Alanna Gregory (14:51.278)

like your big, broad brand channels that give you that more of like awareness and brand halo.


Hemant Varshney (15:00.177)

So AI is getting more and more, like you had mentioned, it'll become more and more prevalent. And I think your take on SEO, like I've just spoken to a number of folks that do AI SEO over typically having a person go in, pull your metadata, fix your title tags. A lot of that can now be done via AI. Also, I think with


the advent of like Shopify or Wix, or depending on the type of business you have in the tech stack you're using, it's a lot easier to input your information field, which is more consumer facing for something like SEO versus in the past when all these sites were custom built, you had to go in and add all of these tags and ensure the taxonomy of the site is set up in the optimal way versus now you just...


add in a few input fields and, you know, there you go.


Alanna Gregory (15:57.134)

Yeah. Yeah. I mean, it's also interesting too. Like I think the definition of a search engine is going to change. Like video will play a much larger role, I think, in SEO in the future. I mean, the number of times I have heard or read something that says TikTok is like Google's biggest competitor, you know, because people are just searching on TikTok. Like I think that's going to prevail. Like the format in which people want video is going to be...


Hemant Varshney (16:18.065)

Yeah.


Hemant Varshney (16:24.337)

Yeah.


Alanna Gregory (16:25.198)

much more is going to increase. And so like, again, AI content creation and like, we'll probably facilitate more video.


Hemant Varshney (16:34.257)

Yeah. Yeah. And you know, this like, I agree with you very much. I do so much research on YouTube, right? And like, even when you're Google searching, right? One of the graphs below the sponsored ad is like almost always a video carousel depending on specific topics, right? Or questions you're asking. If there's a video about it and the...


that video has indexed on YouTube, it will also likely index on search. And then it's like, wow, this could also become a sales channel for the brands that aren't leveraging as a sales channel. And then now, like you had mentioned, right? Like TikTok videos, they have YouTube shorts, which is another area to serve both organically and through paid.


Alanna Gregory (17:25.966)

Yeah, totally. I think, yeah, it's a very exciting time from a video perspective.


Hemant Varshney (17:31.921)

Yeah. What's one question you wish I asked you and how would you answer it?


Alanna Gregory (17:39.118)

Hmm.


Alanna Gregory (17:47.47)

guess.


Alanna Gregory (17:52.11)

I don't know the question exactly, but like, something to the effect of.


like talking about failures and specifically like the perception of growth, you know, at least from like sometimes I think we hear a lot about the success stories, but we don't hear about like the failures.


Hemant Varshney (18:22.353)

Yep.


Alanna Gregory (18:23.726)

And so something along those lines, I think, especially people in growth, they always want to hear about the thing that grew 10X, 20X, and like, those are sexy and cool. But I think, yeah, the other examples, which aren't as sexy or cool, can shine a light on learnings too.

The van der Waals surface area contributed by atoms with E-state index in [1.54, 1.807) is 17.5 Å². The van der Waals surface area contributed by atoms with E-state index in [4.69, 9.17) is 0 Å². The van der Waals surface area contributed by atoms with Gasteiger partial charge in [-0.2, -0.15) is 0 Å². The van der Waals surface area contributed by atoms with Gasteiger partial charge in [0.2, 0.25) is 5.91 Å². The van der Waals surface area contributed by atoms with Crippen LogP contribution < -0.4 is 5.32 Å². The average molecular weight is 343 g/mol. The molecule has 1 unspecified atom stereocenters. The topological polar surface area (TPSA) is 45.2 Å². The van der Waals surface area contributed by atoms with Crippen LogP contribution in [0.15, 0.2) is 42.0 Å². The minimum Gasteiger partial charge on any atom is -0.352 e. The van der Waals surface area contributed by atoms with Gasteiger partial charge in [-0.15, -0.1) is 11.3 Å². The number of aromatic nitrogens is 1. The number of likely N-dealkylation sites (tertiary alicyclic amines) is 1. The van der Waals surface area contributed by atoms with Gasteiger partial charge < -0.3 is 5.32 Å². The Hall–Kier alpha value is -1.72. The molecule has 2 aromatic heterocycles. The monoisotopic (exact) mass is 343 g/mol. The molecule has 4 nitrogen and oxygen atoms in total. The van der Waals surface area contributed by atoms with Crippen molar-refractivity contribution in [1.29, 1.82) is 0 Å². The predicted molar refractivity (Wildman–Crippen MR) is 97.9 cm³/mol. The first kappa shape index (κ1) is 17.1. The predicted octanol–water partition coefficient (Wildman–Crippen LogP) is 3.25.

Hemant Varshney (18:47.089)

Yeah, and I think on a smaller scale, it's like, hey, I have this cool test, and you did this product build, and only to test and learn that maybe it isn't working as well as other products. Or sometimes, I have a client example. A client of ours launched this SaaS platform. And it's similar story to an Instagram, where it's this cool SaaS platform does


all of these different workflows for you, only to find out that people only wanted to use this one SMS list signup. So essentially what they pivoted their business into is now when you have an organic post, client's called high tide, you have an organic post, there is an auto DM flow that occurs, which people have been leveraging, but in that DM flow,


What they do is they serve you a link to capture your information, and then they're able to track the sales all the way through from an organic perspective where, you know, originally they had built their entire company and model, not for this SMS organic, like lead capture business, but it has totally evolved into this SMS lead capture business. And now they're working with some...


you know, household like brands that were startups and, you know, and are starting to work much more and more with startups.


Alanna Gregory (20:22.126)

That's cool. Yeah. No, you always love a good pivot or like product evolution. But yeah, I mean, back to kind of the question I would have asked or answered. Like, I think sometimes it like I would I would probably remind myself that like careers are not linear. And like someone would look at my career and think, you know,


Hemant Varshney (20:28.241)

Yeah.


Alanna Gregory (20:47.182)

you know, how did she go from A to B to C? And so I think it's taking those moments or those failures or both alongside the things that have worked and like coming to a situation and thinking about, you know, like at least when I decide to work on a product or like have the opportunity to and like say yes, it's always like, what is the...


you know, do I have conviction in the product and in the category and do I have conviction that I can add value? And so it's sort of like the happy marriage of the two. So.


Hemant Varshney (21:25.937)

Amazing. Where can our listeners find you?


Alanna Gregory (21:31.054)

so I'm on LinkedIn. So on LinkedIn, and then I do have a website as well. So I think it's alanagregory .co.


Hemant Varshney (21:42.001)

Cool. Well, thank you for jumping on today. Of course.


Alanna Gregory (21:45.07)

Thanks so much for having me.


Alright.